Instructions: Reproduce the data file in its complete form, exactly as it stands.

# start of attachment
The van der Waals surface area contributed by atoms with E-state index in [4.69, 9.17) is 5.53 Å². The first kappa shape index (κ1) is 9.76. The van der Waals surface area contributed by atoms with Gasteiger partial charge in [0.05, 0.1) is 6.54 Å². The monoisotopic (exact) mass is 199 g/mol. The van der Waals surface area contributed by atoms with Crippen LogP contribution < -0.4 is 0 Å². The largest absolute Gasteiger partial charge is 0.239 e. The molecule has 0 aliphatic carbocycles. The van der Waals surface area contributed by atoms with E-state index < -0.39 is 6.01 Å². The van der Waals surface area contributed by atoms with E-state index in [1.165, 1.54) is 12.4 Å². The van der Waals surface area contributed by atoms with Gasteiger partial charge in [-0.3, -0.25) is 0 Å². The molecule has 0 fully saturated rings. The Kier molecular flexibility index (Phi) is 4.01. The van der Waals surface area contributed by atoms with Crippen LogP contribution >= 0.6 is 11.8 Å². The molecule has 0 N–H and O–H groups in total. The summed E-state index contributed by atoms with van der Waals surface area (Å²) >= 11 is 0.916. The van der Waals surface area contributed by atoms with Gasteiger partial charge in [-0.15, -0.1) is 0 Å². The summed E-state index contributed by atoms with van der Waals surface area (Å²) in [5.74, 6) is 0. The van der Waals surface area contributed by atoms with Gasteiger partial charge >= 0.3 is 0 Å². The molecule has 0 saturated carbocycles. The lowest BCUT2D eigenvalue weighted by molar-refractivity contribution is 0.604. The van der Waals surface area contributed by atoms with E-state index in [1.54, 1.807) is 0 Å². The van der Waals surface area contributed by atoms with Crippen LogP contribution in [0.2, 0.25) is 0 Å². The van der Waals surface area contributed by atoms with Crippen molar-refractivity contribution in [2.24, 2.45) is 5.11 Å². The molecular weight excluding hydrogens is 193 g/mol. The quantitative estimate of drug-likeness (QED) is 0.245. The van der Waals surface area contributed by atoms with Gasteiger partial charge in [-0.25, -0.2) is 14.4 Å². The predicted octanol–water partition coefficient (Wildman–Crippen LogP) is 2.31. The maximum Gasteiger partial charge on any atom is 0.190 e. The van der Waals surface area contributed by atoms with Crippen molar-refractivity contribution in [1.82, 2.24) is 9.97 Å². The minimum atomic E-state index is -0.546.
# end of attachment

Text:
The van der Waals surface area contributed by atoms with E-state index in [4.69, 9.17) is 5.53 Å². The first kappa shape index (κ1) is 9.76. The van der Waals surface area contributed by atoms with Gasteiger partial charge in [0.05, 0.1) is 6.54 Å². The monoisotopic (exact) mass is 199 g/mol. The van der Waals surface area contributed by atoms with Crippen LogP contribution < -0.4 is 0 Å². The largest absolute Gasteiger partial charge is 0.239 e. The molecule has 0 aliphatic carbocycles. The van der Waals surface area contributed by atoms with E-state index < -0.39 is 6.01 Å². The van der Waals surface area contributed by atoms with E-state index in [1.165, 1.54) is 12.4 Å². The van der Waals surface area contributed by atoms with Gasteiger partial charge in [-0.3, -0.25) is 0 Å². The molecule has 0 fully saturated rings. The Kier molecular flexibility index (Phi) is 4.01. The van der Waals surface area contributed by atoms with Crippen LogP contribution >= 0.6 is 11.8 Å². The molecule has 0 N–H and O–H groups in total. The summed E-state index contributed by atoms with van der Waals surface area (Å²) >= 11 is 0.916. The van der Waals surface area contributed by atoms with Gasteiger partial charge in [-0.15, -0.1) is 0 Å². The summed E-state index contributed by atoms with van der Waals surface area (Å²) in [5.74, 6) is 0. The van der Waals surface area contributed by atoms with Gasteiger partial charge >= 0.3 is 0 Å². The molecule has 0 saturated carbocycles. The lowest BCUT2D eigenvalue weighted by molar-refractivity contribution is 0.604. The van der Waals surface area contributed by atoms with E-state index in [1.54, 1.807) is 0 Å². The van der Waals surface area contributed by atoms with Crippen LogP contribution in [0.2, 0.25) is 0 Å². The van der Waals surface area contributed by atoms with Crippen molar-refractivity contribution in [2.24, 2.45) is 5.11 Å². The molecular weight excluding hydrogens is 193 g/mol. The quantitative estimate of drug-likeness (QED) is 0.245. The van der Waals surface area contributed by atoms with Gasteiger partial charge in [-0.25, -0.2) is 14.4 Å². The predicted octanol–water partition coefficient (Wildman–Crippen LogP) is 2.31. The maximum Gasteiger partial charge on any atom is 0.190 e. The van der Waals surface area contributed by atoms with Crippen molar-refractivity contribution in [1.82, 2.24) is 9.97 Å². The minimum atomic E-state index is -0.546.